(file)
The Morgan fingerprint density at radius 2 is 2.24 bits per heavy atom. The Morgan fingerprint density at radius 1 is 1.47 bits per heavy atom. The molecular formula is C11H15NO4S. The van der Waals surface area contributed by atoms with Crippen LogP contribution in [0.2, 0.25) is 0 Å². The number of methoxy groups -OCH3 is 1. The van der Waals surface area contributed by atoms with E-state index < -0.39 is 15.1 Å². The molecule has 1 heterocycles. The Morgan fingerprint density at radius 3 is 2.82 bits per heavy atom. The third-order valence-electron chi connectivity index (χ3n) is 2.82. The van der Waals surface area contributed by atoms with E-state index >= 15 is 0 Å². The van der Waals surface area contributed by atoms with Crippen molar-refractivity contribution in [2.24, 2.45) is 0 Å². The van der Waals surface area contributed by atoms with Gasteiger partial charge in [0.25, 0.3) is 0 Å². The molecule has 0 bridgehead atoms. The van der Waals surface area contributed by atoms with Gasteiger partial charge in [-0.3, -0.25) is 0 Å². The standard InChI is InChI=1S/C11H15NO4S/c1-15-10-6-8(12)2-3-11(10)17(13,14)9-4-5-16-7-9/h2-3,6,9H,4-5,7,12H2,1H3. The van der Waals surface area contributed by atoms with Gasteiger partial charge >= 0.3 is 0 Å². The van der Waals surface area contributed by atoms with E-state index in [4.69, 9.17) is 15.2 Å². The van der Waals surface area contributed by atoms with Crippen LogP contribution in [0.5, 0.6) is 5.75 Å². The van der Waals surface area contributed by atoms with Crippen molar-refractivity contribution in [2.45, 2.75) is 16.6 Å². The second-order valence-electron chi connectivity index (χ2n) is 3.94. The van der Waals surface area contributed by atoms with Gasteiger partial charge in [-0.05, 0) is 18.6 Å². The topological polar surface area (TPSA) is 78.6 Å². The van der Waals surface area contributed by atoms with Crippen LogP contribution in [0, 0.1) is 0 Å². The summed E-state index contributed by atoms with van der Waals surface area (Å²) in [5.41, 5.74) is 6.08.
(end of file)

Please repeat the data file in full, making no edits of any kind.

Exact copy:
The Morgan fingerprint density at radius 2 is 2.24 bits per heavy atom. The Morgan fingerprint density at radius 1 is 1.47 bits per heavy atom. The molecular formula is C11H15NO4S. The van der Waals surface area contributed by atoms with Crippen LogP contribution in [0.2, 0.25) is 0 Å². The number of methoxy groups -OCH3 is 1. The van der Waals surface area contributed by atoms with E-state index < -0.39 is 15.1 Å². The molecule has 1 heterocycles. The Morgan fingerprint density at radius 3 is 2.82 bits per heavy atom. The third-order valence-electron chi connectivity index (χ3n) is 2.82. The van der Waals surface area contributed by atoms with E-state index >= 15 is 0 Å². The van der Waals surface area contributed by atoms with Crippen molar-refractivity contribution in [2.24, 2.45) is 0 Å². The van der Waals surface area contributed by atoms with Gasteiger partial charge in [0.25, 0.3) is 0 Å². The molecule has 0 bridgehead atoms. The van der Waals surface area contributed by atoms with Gasteiger partial charge in [-0.3, -0.25) is 0 Å². The standard InChI is InChI=1S/C11H15NO4S/c1-15-10-6-8(12)2-3-11(10)17(13,14)9-4-5-16-7-9/h2-3,6,9H,4-5,7,12H2,1H3. The van der Waals surface area contributed by atoms with Gasteiger partial charge >= 0.3 is 0 Å². The van der Waals surface area contributed by atoms with E-state index in [4.69, 9.17) is 15.2 Å². The van der Waals surface area contributed by atoms with Crippen LogP contribution in [0.5, 0.6) is 5.75 Å². The van der Waals surface area contributed by atoms with Crippen molar-refractivity contribution in [2.45, 2.75) is 16.6 Å². The second-order valence-electron chi connectivity index (χ2n) is 3.94. The van der Waals surface area contributed by atoms with Gasteiger partial charge in [-0.05, 0) is 18.6 Å². The topological polar surface area (TPSA) is 78.6 Å². The van der Waals surface area contributed by atoms with Crippen LogP contribution in [0, 0.1) is 0 Å². The summed E-state index contributed by atoms with van der Waals surface area (Å²) in [5.41, 5.74) is 6.08.